London 2012: While in East London the Olympics are in full flood, a darker side of life in the capital stays hidden from the world’s press. Just a few miles away from the celebrations, the streets of Soho, Camden and Shoreditch are littered with former advertising agency staff begging tourists for â¬20 for a cup of decaffeinated caramel macchiato with cinnamon sprinkles or trying to sell space in the classified section of The Big Issue.
“Damn those PVRs”, cries a tousled-haired tramp resembling Trevor Beattie circa 2005, “everything was going just fine before those blasted PVRs.”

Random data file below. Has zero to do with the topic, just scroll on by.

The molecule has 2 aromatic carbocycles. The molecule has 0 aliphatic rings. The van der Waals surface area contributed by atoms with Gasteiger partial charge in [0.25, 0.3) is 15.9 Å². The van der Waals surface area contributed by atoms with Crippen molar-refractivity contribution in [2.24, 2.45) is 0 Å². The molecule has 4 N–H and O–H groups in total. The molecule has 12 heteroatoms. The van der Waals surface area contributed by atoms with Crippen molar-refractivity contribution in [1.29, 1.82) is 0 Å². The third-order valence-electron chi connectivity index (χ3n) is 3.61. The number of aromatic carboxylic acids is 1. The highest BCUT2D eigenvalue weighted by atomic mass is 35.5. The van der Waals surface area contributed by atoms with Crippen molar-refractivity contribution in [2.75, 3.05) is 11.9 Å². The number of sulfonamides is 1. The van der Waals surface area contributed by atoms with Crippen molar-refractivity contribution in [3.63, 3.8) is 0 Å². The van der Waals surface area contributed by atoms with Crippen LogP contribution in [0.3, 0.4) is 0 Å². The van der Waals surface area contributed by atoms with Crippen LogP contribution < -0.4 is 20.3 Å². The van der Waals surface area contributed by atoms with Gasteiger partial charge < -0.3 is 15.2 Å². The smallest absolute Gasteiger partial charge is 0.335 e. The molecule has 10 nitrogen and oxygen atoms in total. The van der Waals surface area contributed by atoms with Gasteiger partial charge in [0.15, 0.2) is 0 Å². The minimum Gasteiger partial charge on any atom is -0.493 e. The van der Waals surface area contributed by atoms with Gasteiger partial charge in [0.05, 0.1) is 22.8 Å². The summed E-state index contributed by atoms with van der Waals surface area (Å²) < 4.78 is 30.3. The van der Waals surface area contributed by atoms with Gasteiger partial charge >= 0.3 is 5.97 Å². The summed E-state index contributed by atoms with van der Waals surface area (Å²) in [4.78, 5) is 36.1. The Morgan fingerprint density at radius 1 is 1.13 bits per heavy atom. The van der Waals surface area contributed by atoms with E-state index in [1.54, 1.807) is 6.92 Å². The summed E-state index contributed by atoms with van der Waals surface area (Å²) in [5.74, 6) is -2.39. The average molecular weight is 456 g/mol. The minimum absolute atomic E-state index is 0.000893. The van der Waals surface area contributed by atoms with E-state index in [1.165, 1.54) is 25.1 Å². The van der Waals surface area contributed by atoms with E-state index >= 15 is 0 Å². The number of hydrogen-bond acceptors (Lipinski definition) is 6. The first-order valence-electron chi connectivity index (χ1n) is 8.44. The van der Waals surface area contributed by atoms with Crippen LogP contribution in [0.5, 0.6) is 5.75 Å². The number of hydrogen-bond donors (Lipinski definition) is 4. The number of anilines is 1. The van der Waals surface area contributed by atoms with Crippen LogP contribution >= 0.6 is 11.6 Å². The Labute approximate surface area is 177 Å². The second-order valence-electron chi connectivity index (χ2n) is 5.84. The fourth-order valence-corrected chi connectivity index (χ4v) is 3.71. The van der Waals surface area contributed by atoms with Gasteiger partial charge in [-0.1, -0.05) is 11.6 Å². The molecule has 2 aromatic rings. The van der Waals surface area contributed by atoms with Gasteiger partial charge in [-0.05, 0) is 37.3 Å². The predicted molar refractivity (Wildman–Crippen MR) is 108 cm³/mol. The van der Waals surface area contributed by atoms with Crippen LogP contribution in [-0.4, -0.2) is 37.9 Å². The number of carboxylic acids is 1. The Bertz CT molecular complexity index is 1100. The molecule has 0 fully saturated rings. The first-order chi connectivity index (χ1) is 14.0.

It’s a nightmarish vision, but several industry observers predict that PVRs could bring about the end of the advertising world as we know it. However, doubts have been cast over this apocalyptic view of television advertising’s future by research company Duckfoot. It has used cognitive science, to discover that even when they are viewed at 30 times their normal speed, ads can have a positive effect on viewers. This means that watching a 30-second ad condensed into one second can “lead to a growth in the ad’s emotional evaluation”.
So there you have it. The advertising world isn’t doomed, it’s just going to be downsized to a 30th of its current size. Now isn’t that a comforting thought?